The San Francisco Estuary restoration community is working rapidly to protect and restore wetlands that can provide flood protection, recreation, water quality improvement, and habitat for surrounding communities. In order to meet a regional target of 100,000 acres restored by 2030 (Baylands Ecosystem Habitat Goals Update), close coordination is needed between land managers, scientists and regulators.
The WRMP improves wetland restoration project success by putting in place regional-scale monitoring increasing the impact, utility and application of site specific permit-driven monitoring to inform science-based decision-making. Once in place, the WRMP will be a robust, science-driven, collaborative regional monitoring program that includes:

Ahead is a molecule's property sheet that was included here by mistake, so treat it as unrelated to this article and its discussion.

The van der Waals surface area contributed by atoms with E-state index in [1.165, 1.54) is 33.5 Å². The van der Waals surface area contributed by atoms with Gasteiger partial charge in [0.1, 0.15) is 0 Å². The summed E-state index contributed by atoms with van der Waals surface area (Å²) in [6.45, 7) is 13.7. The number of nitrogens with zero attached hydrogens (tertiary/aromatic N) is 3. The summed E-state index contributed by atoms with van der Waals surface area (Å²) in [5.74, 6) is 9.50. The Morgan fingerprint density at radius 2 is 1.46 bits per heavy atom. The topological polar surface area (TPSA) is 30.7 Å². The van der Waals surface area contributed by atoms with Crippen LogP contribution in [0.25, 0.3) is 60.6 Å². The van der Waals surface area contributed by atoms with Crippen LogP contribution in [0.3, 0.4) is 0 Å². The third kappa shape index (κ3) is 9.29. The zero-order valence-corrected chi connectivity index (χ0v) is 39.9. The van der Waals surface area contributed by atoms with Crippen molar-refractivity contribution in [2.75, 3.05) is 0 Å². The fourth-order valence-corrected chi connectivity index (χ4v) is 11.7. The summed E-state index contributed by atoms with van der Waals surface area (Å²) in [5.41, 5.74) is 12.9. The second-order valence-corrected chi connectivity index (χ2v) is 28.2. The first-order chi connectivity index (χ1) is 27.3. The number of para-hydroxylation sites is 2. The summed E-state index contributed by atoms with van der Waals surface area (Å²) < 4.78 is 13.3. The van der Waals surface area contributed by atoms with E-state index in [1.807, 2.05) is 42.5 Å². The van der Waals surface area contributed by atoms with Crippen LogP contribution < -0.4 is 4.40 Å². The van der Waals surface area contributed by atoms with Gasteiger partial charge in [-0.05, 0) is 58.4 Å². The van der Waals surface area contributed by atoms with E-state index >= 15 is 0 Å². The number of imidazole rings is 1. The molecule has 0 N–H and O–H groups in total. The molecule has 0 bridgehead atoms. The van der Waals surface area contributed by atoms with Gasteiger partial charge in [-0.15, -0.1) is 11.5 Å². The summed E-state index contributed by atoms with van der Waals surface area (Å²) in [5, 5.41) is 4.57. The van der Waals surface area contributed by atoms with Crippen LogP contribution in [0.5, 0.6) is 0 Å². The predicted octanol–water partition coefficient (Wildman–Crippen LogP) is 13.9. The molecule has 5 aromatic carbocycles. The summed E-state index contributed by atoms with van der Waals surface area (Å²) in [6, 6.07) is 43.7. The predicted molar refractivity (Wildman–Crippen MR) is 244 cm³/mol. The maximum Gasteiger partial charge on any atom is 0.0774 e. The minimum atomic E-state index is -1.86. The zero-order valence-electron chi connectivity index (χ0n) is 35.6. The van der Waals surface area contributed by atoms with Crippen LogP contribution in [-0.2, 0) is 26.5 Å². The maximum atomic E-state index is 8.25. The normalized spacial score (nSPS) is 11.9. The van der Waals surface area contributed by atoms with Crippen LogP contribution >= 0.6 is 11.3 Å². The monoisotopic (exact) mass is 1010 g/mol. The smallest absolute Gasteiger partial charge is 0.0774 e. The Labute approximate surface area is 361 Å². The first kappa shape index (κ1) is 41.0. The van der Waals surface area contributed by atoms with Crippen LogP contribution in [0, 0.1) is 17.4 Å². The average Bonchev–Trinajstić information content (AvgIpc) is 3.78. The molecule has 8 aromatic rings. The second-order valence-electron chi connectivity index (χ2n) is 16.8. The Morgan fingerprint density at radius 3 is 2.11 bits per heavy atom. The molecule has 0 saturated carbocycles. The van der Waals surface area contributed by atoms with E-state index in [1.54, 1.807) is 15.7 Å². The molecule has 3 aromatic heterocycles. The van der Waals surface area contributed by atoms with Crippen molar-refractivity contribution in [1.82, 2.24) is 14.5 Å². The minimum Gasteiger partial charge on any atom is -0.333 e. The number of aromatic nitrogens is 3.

a) Monitoring site network;
b) Open data sharing platform;
c) Comprehensive science framework.
Data source: San Francisco Estuary Institute; tidal flats, tidal wetlands, and restored baylands of the lower San Francisco Estuary. Map author: A. Thomsen.
To facilitate data analysis, interpretation, and management consistent with other regional monitoring efforts such as the Regional Monitoring Program for Water Quality in San Francisco Bay (Bay RMP), the geographic scope of the WRMP is divided into five subregions including Suisun Bay, San Pablo Bay, Central Bay, South Bay, and Lower South Bay.
The WRMP may also utilize Operational Landscape Units (OLUs), identified in the San Francisco Bay Shoreline Adaptation Atlas. Operational Landscape Units are contiguous areas of baylands and adjoining watersheds distinguished by their unique combination of geology, topography, precipitation, and estuarine conditions that, in general, are likely to respond in similar ways to climate change. OLUs can serve as a natural spatial template at a scale between individual watersheds and subregions or counties for planning and assessing climate change adaptation.